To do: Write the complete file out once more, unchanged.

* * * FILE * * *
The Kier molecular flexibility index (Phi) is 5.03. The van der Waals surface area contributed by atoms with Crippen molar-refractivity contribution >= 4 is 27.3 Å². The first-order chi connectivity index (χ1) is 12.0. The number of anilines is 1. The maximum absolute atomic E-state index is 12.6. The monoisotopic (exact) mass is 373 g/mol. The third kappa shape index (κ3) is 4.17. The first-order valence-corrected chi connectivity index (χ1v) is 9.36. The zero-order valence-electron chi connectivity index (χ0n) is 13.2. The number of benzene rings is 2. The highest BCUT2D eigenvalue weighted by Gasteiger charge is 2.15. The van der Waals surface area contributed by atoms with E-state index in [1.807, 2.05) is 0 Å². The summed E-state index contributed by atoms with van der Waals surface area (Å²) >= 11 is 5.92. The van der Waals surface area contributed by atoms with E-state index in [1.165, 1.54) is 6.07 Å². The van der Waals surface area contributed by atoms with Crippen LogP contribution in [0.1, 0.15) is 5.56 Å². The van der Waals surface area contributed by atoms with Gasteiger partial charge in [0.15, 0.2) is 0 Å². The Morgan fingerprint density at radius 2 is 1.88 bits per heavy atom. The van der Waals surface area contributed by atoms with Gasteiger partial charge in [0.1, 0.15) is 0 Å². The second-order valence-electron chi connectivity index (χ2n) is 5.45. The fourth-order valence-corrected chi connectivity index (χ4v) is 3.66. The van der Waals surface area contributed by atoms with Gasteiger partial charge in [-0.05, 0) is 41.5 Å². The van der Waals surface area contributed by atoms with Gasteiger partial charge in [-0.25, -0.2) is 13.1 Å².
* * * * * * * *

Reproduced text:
The Kier molecular flexibility index (Phi) is 5.03. The van der Waals surface area contributed by atoms with Crippen molar-refractivity contribution >= 4 is 27.3 Å². The first-order chi connectivity index (χ1) is 12.0. The number of anilines is 1. The maximum absolute atomic E-state index is 12.6. The monoisotopic (exact) mass is 373 g/mol. The third kappa shape index (κ3) is 4.17. The first-order valence-corrected chi connectivity index (χ1v) is 9.36. The zero-order valence-electron chi connectivity index (χ0n) is 13.2. The number of benzene rings is 2. The highest BCUT2D eigenvalue weighted by Gasteiger charge is 2.15. The van der Waals surface area contributed by atoms with E-state index in [1.807, 2.05) is 0 Å². The summed E-state index contributed by atoms with van der Waals surface area (Å²) >= 11 is 5.92. The van der Waals surface area contributed by atoms with E-state index in [1.165, 1.54) is 6.07 Å². The van der Waals surface area contributed by atoms with Crippen LogP contribution in [0.1, 0.15) is 5.56 Å². The van der Waals surface area contributed by atoms with Gasteiger partial charge in [0.15, 0.2) is 0 Å². The Morgan fingerprint density at radius 2 is 1.88 bits per heavy atom. The van der Waals surface area contributed by atoms with Gasteiger partial charge in [0.1, 0.15) is 0 Å². The second-order valence-electron chi connectivity index (χ2n) is 5.45. The fourth-order valence-corrected chi connectivity index (χ4v) is 3.66. The van der Waals surface area contributed by atoms with Gasteiger partial charge in [-0.05, 0) is 41.5 Å². The van der Waals surface area contributed by atoms with Gasteiger partial charge in [-0.25, -0.2) is 13.1 Å².